To date I've only used the 1" webbing that came with my HH Hyperlite. Most of the trees I use for anchors allow two wraps of the webbing around the tree which makes for a very secure hold on the bark, even for slick barked trees like cottonwoods and aspen. I do not use any hardware on the webbing at all - its a straightforward Hennessey lashing to the webbing.
The times I have hung on pines and spruce trees I have noted that there is sometimes a very minor disruption of the bark. I imagine damage to bark could be a problem with other webbing systems that use carabiners or other hardware against the bark. Relatively minor damage to the bark may not be a big issue in wilderness areas where there is basically no limit to the trees available to use, but in some campgrounds, I imagine there are many trees that get a lot of repeat business from hangers because of their size, distance apart, orientation and view. Here, any damage will accumulate and be less tolerated.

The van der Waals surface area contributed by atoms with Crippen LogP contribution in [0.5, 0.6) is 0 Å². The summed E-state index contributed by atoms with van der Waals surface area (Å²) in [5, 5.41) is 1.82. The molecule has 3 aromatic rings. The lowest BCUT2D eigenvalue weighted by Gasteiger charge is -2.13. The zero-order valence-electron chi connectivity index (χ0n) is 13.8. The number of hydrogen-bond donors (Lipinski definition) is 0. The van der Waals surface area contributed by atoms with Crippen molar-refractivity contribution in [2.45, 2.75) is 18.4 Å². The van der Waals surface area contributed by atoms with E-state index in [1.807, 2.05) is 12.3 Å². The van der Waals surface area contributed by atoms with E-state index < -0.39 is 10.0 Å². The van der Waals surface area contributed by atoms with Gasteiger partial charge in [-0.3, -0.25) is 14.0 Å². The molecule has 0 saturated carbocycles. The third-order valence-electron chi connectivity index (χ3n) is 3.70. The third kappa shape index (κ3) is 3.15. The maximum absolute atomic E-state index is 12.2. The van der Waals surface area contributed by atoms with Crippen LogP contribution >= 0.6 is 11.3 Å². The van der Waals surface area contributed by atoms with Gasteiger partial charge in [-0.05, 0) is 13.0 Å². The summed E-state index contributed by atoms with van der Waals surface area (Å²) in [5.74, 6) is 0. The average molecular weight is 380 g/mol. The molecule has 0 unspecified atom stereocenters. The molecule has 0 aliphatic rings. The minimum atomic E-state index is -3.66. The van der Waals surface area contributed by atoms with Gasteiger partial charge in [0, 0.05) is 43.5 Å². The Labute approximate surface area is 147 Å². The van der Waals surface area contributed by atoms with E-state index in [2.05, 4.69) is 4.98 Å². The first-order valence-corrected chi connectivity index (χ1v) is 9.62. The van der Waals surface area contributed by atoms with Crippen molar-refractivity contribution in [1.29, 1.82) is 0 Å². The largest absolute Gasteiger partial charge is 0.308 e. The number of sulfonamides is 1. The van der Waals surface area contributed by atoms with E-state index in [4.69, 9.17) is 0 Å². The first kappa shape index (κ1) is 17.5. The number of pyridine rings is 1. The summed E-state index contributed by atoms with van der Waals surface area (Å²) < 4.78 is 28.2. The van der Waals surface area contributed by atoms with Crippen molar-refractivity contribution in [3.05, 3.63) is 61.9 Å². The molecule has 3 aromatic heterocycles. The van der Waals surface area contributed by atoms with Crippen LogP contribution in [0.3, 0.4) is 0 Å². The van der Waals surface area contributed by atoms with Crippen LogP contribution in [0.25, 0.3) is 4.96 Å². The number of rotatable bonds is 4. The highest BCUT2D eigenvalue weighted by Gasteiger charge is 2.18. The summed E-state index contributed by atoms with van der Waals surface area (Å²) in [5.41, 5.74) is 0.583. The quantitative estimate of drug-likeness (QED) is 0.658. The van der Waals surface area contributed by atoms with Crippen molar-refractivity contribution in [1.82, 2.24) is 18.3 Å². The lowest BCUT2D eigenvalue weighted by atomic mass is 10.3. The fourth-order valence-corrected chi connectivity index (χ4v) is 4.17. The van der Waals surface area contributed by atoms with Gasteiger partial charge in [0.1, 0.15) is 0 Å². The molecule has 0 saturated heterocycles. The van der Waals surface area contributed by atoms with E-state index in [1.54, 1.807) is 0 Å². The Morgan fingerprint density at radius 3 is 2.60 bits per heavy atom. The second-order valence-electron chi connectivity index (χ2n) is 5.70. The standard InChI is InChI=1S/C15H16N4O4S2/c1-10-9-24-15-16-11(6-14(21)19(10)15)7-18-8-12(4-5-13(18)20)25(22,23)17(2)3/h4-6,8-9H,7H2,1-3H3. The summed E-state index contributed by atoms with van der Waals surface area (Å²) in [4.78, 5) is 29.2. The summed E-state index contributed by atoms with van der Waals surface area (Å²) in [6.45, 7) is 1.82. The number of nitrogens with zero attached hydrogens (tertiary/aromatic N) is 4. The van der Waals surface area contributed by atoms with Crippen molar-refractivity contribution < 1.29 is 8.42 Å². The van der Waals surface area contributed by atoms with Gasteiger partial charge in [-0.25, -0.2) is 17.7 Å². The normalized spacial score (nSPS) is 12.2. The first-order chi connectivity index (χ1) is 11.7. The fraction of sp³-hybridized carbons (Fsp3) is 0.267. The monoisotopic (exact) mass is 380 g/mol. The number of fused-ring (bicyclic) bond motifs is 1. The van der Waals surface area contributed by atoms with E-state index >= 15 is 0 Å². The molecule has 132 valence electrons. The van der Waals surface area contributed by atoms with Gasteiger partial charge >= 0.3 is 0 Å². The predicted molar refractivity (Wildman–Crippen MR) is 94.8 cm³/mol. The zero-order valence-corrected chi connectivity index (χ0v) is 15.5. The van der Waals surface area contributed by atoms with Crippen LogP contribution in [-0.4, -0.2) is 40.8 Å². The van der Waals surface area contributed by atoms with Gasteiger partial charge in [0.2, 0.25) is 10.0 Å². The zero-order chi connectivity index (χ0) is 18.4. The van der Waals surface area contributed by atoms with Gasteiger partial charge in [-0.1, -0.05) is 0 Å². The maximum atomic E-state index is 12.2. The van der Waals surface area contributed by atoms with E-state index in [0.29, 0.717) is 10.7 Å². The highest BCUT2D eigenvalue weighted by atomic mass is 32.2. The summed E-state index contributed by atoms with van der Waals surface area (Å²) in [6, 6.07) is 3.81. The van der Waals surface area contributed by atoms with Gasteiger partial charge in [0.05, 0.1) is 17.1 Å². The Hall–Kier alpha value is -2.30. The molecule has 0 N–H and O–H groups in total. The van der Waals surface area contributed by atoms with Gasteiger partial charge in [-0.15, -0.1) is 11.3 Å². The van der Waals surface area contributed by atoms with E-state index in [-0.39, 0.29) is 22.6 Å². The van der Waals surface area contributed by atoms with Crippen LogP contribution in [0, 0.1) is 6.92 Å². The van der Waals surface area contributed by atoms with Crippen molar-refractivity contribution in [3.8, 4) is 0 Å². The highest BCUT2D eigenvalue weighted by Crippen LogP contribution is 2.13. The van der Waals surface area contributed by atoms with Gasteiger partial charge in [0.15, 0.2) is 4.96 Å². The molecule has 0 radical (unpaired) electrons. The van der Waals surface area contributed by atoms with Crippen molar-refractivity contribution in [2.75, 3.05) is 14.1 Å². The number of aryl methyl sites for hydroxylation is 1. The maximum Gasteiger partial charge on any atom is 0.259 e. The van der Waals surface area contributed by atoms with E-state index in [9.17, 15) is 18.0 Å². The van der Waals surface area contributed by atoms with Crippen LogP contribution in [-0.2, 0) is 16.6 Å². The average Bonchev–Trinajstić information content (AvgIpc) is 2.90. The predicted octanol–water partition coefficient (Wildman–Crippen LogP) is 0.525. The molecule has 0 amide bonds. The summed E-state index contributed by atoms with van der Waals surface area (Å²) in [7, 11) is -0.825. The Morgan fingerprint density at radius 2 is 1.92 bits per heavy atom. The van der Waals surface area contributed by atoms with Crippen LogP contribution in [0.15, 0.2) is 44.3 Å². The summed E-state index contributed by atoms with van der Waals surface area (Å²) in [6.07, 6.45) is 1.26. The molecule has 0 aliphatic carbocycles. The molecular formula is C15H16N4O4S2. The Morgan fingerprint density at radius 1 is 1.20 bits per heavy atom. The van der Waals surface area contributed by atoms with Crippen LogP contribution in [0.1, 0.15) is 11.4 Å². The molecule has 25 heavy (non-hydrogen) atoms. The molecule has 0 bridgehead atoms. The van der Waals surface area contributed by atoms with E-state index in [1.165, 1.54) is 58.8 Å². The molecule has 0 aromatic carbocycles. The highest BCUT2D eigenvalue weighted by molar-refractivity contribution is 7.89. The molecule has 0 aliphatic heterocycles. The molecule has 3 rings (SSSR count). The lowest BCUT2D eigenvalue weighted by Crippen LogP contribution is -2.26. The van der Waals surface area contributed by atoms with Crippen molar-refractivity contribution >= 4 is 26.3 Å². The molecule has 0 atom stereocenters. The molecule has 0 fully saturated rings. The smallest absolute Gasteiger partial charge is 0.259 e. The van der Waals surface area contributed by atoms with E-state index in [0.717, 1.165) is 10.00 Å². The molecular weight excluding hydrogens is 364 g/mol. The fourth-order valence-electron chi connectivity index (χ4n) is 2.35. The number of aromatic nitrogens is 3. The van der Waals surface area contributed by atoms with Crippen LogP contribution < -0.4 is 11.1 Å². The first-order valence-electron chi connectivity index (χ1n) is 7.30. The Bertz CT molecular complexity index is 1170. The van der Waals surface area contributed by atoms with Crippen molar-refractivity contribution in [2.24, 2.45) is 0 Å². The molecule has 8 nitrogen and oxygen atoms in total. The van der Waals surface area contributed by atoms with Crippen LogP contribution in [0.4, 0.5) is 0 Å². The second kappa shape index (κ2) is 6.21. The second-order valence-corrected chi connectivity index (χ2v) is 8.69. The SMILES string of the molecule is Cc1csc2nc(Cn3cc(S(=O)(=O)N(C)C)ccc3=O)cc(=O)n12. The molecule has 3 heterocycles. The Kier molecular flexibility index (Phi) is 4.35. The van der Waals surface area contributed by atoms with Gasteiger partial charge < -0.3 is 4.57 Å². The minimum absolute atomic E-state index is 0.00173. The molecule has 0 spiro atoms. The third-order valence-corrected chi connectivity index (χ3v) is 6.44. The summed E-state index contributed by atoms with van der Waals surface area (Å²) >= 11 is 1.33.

Having watched with great interest Professor Hammock/Grizzly Adams working on the lightest possible suspension system, my question is: how wide and long does webbing have to be to get a good purchase on bark without causing any damage to the tree?
I'd like to get by with a lot less webbing (one ounce a piece for a tree hugger is just too heavy for me!) but I don't want to risk damaging trees. Does anyone use anything other than webbing (ie tumpline shaped panels of fabric) to wrap around trees? is there any lightweight 2"-4" wide webbing out there?